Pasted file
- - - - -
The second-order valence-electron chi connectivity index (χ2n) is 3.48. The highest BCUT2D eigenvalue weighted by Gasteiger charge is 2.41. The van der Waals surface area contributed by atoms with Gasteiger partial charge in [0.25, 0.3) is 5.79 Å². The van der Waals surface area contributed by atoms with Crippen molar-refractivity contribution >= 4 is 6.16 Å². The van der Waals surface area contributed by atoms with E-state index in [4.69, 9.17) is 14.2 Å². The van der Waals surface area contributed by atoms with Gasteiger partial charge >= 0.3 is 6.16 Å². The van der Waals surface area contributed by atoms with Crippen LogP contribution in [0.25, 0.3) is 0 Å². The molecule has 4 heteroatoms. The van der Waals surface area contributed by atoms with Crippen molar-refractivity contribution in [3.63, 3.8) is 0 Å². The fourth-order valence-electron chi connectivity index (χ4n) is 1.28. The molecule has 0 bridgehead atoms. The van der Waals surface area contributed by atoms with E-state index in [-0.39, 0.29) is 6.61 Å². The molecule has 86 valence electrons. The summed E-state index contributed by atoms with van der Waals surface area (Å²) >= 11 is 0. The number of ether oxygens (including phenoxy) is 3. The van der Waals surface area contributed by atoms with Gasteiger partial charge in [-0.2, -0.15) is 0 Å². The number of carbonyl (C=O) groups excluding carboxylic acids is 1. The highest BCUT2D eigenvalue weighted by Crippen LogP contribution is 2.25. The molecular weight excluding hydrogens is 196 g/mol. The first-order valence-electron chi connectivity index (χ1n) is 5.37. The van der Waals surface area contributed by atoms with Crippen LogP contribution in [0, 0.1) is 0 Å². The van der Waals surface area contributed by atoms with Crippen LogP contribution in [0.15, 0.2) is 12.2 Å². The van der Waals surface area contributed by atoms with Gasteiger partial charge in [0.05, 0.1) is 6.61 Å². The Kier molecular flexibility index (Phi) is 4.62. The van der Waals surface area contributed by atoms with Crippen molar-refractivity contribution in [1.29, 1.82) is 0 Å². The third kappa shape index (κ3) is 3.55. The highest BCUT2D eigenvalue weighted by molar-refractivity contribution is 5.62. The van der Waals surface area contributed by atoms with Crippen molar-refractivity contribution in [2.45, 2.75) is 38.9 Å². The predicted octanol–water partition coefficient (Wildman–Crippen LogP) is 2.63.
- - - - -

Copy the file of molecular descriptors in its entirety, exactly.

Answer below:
The second-order valence-electron chi connectivity index (χ2n) is 3.48. The highest BCUT2D eigenvalue weighted by Gasteiger charge is 2.41. The van der Waals surface area contributed by atoms with Gasteiger partial charge in [0.25, 0.3) is 5.79 Å². The van der Waals surface area contributed by atoms with Crippen molar-refractivity contribution >= 4 is 6.16 Å². The van der Waals surface area contributed by atoms with E-state index in [4.69, 9.17) is 14.2 Å². The van der Waals surface area contributed by atoms with Gasteiger partial charge >= 0.3 is 6.16 Å². The van der Waals surface area contributed by atoms with Crippen LogP contribution in [0.25, 0.3) is 0 Å². The molecule has 4 heteroatoms. The van der Waals surface area contributed by atoms with Crippen molar-refractivity contribution in [3.63, 3.8) is 0 Å². The fourth-order valence-electron chi connectivity index (χ4n) is 1.28. The molecule has 0 bridgehead atoms. The van der Waals surface area contributed by atoms with E-state index in [-0.39, 0.29) is 6.61 Å². The molecule has 86 valence electrons. The summed E-state index contributed by atoms with van der Waals surface area (Å²) >= 11 is 0. The number of ether oxygens (including phenoxy) is 3. The van der Waals surface area contributed by atoms with Gasteiger partial charge in [-0.2, -0.15) is 0 Å². The number of carbonyl (C=O) groups excluding carboxylic acids is 1. The highest BCUT2D eigenvalue weighted by Crippen LogP contribution is 2.25. The molecular weight excluding hydrogens is 196 g/mol. The first-order valence-electron chi connectivity index (χ1n) is 5.37. The van der Waals surface area contributed by atoms with Crippen LogP contribution in [0, 0.1) is 0 Å². The van der Waals surface area contributed by atoms with Crippen LogP contribution in [0.15, 0.2) is 12.2 Å². The van der Waals surface area contributed by atoms with Gasteiger partial charge in [0.05, 0.1) is 6.61 Å². The Kier molecular flexibility index (Phi) is 4.62. The van der Waals surface area contributed by atoms with Crippen molar-refractivity contribution in [1.29, 1.82) is 0 Å². The third kappa shape index (κ3) is 3.55. The highest BCUT2D eigenvalue weighted by molar-refractivity contribution is 5.62. The van der Waals surface area contributed by atoms with Crippen molar-refractivity contribution in [2.45, 2.75) is 38.9 Å². The predicted octanol–water partition coefficient (Wildman–Crippen LogP) is 2.63.